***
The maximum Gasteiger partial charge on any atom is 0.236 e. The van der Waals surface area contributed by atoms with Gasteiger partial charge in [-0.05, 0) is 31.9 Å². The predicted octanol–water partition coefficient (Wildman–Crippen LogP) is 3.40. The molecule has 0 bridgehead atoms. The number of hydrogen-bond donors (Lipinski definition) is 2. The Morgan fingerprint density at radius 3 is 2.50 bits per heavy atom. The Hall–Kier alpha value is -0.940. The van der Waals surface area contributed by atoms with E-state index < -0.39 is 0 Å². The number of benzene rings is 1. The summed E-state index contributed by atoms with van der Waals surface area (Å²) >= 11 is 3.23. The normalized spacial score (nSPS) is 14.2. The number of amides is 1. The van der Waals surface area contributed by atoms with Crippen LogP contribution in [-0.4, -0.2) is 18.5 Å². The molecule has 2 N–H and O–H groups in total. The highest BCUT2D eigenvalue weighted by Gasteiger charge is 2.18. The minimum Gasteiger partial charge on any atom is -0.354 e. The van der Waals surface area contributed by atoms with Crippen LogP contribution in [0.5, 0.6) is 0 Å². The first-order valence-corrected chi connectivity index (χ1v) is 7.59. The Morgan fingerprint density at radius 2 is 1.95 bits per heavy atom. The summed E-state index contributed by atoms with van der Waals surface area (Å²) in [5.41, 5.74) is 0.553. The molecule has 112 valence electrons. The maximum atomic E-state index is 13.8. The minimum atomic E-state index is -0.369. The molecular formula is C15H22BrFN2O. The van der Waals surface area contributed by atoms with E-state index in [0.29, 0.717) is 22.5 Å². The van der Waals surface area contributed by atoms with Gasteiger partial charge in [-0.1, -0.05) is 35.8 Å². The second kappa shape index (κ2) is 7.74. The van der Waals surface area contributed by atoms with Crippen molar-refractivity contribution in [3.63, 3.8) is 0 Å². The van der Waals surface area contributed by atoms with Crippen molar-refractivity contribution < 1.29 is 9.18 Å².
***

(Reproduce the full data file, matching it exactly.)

The maximum Gasteiger partial charge on any atom is 0.236 e. The van der Waals surface area contributed by atoms with Gasteiger partial charge in [-0.05, 0) is 31.9 Å². The predicted octanol–water partition coefficient (Wildman–Crippen LogP) is 3.40. The molecule has 0 bridgehead atoms. The number of hydrogen-bond donors (Lipinski definition) is 2. The Morgan fingerprint density at radius 3 is 2.50 bits per heavy atom. The Hall–Kier alpha value is -0.940. The van der Waals surface area contributed by atoms with E-state index < -0.39 is 0 Å². The number of benzene rings is 1. The summed E-state index contributed by atoms with van der Waals surface area (Å²) >= 11 is 3.23. The normalized spacial score (nSPS) is 14.2. The number of amides is 1. The van der Waals surface area contributed by atoms with Crippen LogP contribution in [-0.4, -0.2) is 18.5 Å². The molecule has 2 N–H and O–H groups in total. The highest BCUT2D eigenvalue weighted by Gasteiger charge is 2.18. The minimum Gasteiger partial charge on any atom is -0.354 e. The van der Waals surface area contributed by atoms with Crippen LogP contribution in [0.5, 0.6) is 0 Å². The first-order valence-corrected chi connectivity index (χ1v) is 7.59. The Morgan fingerprint density at radius 2 is 1.95 bits per heavy atom. The summed E-state index contributed by atoms with van der Waals surface area (Å²) in [5.41, 5.74) is 0.553. The molecule has 112 valence electrons. The maximum atomic E-state index is 13.8. The minimum atomic E-state index is -0.369. The molecular formula is C15H22BrFN2O. The van der Waals surface area contributed by atoms with E-state index in [0.29, 0.717) is 22.5 Å². The van der Waals surface area contributed by atoms with Gasteiger partial charge in [-0.1, -0.05) is 35.8 Å². The second kappa shape index (κ2) is 7.74. The van der Waals surface area contributed by atoms with Crippen molar-refractivity contribution in [3.63, 3.8) is 0 Å². The van der Waals surface area contributed by atoms with Crippen molar-refractivity contribution < 1.29 is 9.18 Å².